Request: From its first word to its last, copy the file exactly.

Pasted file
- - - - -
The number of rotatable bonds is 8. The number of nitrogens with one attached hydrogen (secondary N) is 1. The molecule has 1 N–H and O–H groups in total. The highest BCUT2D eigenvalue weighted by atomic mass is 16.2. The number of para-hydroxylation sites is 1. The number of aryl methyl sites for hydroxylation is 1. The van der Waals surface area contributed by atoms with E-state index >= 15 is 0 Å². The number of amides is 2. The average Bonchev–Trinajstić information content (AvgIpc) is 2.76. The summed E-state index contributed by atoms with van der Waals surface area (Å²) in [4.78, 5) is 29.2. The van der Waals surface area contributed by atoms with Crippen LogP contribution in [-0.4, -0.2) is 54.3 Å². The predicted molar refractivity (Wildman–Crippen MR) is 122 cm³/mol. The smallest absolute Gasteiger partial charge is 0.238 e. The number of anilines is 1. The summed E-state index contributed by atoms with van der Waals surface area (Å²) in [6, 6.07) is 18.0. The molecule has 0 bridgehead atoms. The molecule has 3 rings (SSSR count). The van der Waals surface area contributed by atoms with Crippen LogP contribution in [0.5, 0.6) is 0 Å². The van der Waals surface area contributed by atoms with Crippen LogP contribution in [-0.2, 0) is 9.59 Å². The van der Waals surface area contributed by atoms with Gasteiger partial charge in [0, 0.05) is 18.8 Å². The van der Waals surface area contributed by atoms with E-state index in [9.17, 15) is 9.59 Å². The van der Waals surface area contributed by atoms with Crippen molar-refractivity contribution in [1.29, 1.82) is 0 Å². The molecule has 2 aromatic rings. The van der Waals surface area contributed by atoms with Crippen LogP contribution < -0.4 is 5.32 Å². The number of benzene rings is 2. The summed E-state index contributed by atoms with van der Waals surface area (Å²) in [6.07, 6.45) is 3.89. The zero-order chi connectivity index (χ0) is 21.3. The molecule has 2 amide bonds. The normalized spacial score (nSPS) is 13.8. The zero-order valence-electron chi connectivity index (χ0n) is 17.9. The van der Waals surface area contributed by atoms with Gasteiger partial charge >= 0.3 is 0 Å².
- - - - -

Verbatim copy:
The number of rotatable bonds is 8. The number of nitrogens with one attached hydrogen (secondary N) is 1. The molecule has 1 N–H and O–H groups in total. The highest BCUT2D eigenvalue weighted by atomic mass is 16.2. The number of para-hydroxylation sites is 1. The number of aryl methyl sites for hydroxylation is 1. The van der Waals surface area contributed by atoms with E-state index >= 15 is 0 Å². The number of amides is 2. The average Bonchev–Trinajstić information content (AvgIpc) is 2.76. The summed E-state index contributed by atoms with van der Waals surface area (Å²) in [4.78, 5) is 29.2. The van der Waals surface area contributed by atoms with Crippen LogP contribution in [-0.4, -0.2) is 54.3 Å². The predicted molar refractivity (Wildman–Crippen MR) is 122 cm³/mol. The smallest absolute Gasteiger partial charge is 0.238 e. The number of anilines is 1. The summed E-state index contributed by atoms with van der Waals surface area (Å²) in [6, 6.07) is 18.0. The molecule has 0 bridgehead atoms. The molecule has 3 rings (SSSR count). The van der Waals surface area contributed by atoms with Crippen LogP contribution in [0.5, 0.6) is 0 Å². The van der Waals surface area contributed by atoms with Crippen LogP contribution in [-0.2, 0) is 9.59 Å². The van der Waals surface area contributed by atoms with Gasteiger partial charge in [0, 0.05) is 18.8 Å². The van der Waals surface area contributed by atoms with E-state index in [9.17, 15) is 9.59 Å². The van der Waals surface area contributed by atoms with Crippen molar-refractivity contribution in [1.29, 1.82) is 0 Å². The molecule has 2 aromatic rings. The van der Waals surface area contributed by atoms with Crippen LogP contribution < -0.4 is 5.32 Å². The number of benzene rings is 2. The summed E-state index contributed by atoms with van der Waals surface area (Å²) in [6.07, 6.45) is 3.89. The zero-order chi connectivity index (χ0) is 21.3. The molecule has 2 amide bonds. The normalized spacial score (nSPS) is 13.8. The zero-order valence-electron chi connectivity index (χ0n) is 17.9. The van der Waals surface area contributed by atoms with Gasteiger partial charge >= 0.3 is 0 Å².